Offshore oil and gas installations: an introduction.

Not everybody following oil and gas websites and blogs does so because they are an expert in oil matters.  Some follow sites like this to find a way into the industry, and some do so to stay current or to find out a little more.

As a point of fact, most people who work in the industry are specialised in one or two particular areas. My own particular speciality is concerned with the wells, what goes on down there, and well construction.  But even offshore engineers and specialists working on wells are broken down into multiple disciplines, so complex can they be.  So, for insiders and outsiders alike, an overview of the offshore industry will always be an opportunity to expand knowledge.

Let’s begin with rig types:

Production platform

Nexen’s Buzzard Platform, east of Aberdeen

The production platform will employ a core crew of mechanical, electrical, and instrumentation technicians to perform maintenance on all the process equipment and will have a command structure ranging from trades through Team Leaders, and upwards to the OIM (Offshore Installation Manager). The general route into this offshore function will normally require full trade certificates, unless in the catering or logistics side, but I would wager that catering and logistics crews also require experience in their areas of responsibility, such as ex-forces personnel.

Platforms can sometimes have integrated drilling facilities if there was a forseen requirement for it at the time of commissioning, but if you look a little closer at the photograph of the Buzzard Platform, above, then you’ll see the derrick poking up actually belongs to a separate jack-up platform, which is explained very conveniently next…



The name gives away what this type of installation is capable of.  A jack-up drilling rig is a floating barge, and is generally towed to a position at sea or next to a platform before the legs are lowered to the seabed and the platform itself is ‘jacked up’ to a working height.  The drilling rig is then extended out on a cantilever to be positioned exactly above a well or planned well before drilling or well workover activities are carried out.  That drilling operation may happen directly through a slot on an existing platform, as is what appears to be happening in the photograph above.  This is a true ‘rig’, in the sense that its purpose is for drilling.  Jack-ups have a limited working water depth, constrained by how far down the legs can reach to contact the sea bed.  As such, they are useful only in relatively shallow waters.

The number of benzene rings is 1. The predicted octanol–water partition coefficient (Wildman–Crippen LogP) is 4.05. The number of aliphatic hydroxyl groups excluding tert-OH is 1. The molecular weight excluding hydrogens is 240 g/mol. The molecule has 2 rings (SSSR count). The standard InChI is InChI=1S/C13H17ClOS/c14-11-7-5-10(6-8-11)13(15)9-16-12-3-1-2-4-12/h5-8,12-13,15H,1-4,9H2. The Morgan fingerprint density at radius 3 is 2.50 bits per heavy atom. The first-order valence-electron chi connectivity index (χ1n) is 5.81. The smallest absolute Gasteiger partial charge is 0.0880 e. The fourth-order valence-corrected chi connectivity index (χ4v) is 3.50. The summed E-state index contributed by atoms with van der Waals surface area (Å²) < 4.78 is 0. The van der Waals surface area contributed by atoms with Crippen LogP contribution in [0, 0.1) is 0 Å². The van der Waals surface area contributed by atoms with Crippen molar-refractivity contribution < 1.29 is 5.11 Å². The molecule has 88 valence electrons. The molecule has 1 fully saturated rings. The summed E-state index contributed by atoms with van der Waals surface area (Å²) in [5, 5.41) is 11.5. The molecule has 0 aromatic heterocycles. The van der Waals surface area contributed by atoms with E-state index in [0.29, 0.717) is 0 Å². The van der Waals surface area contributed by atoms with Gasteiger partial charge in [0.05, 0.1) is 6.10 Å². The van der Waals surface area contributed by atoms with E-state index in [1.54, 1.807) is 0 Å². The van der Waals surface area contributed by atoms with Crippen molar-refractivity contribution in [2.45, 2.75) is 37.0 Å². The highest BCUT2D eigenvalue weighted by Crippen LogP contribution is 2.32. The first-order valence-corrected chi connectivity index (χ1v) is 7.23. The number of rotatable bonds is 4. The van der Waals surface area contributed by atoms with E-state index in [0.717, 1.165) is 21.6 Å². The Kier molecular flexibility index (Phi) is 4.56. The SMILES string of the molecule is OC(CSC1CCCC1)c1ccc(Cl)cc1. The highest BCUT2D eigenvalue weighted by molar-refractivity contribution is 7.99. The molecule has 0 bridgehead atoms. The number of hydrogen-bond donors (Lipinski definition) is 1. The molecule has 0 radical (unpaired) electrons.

Again, catering and logistics crews are ever present, but that’s where the similarity ends.  A drilling rig will have their maintenance trades, but the scope of work diversifies from a mostly process based role on a platform to a role specialised in repairing and maintaining drilling rig specific equipment.

The command structure is also significantly different.  Entry level positions on drilling rigs are twofold; roustabouts and deck crew.  Both can be demanding in the sense that there’s plenty to learn, and both can and will lead to promotion through the ranks.  Each and every Driller or Tool-pusher offshore will have been a roustabout, and that leads to a vey formalised command structure, much like the military.

The general structure can vary, but normally reads out like this:

  • Roustabout
  • Roughneck
  • Derrickman
  • Assistant driller
  • Driller
  • Day / night Toolpusher

Aside from this, the rig will have a Barge Master / Engineer, and an OIM.  These positions will most likely be filled with people that emerged through the same structure.

Company Men, often confused as the ‘man in command’ on the rig, are in fact representatives from the company that the drilling rig is drilling for, and are external to the drilling structure.  Their role is to ensure the rig is carrying out operations to the satisfaction of the company who pays for the rig to be there.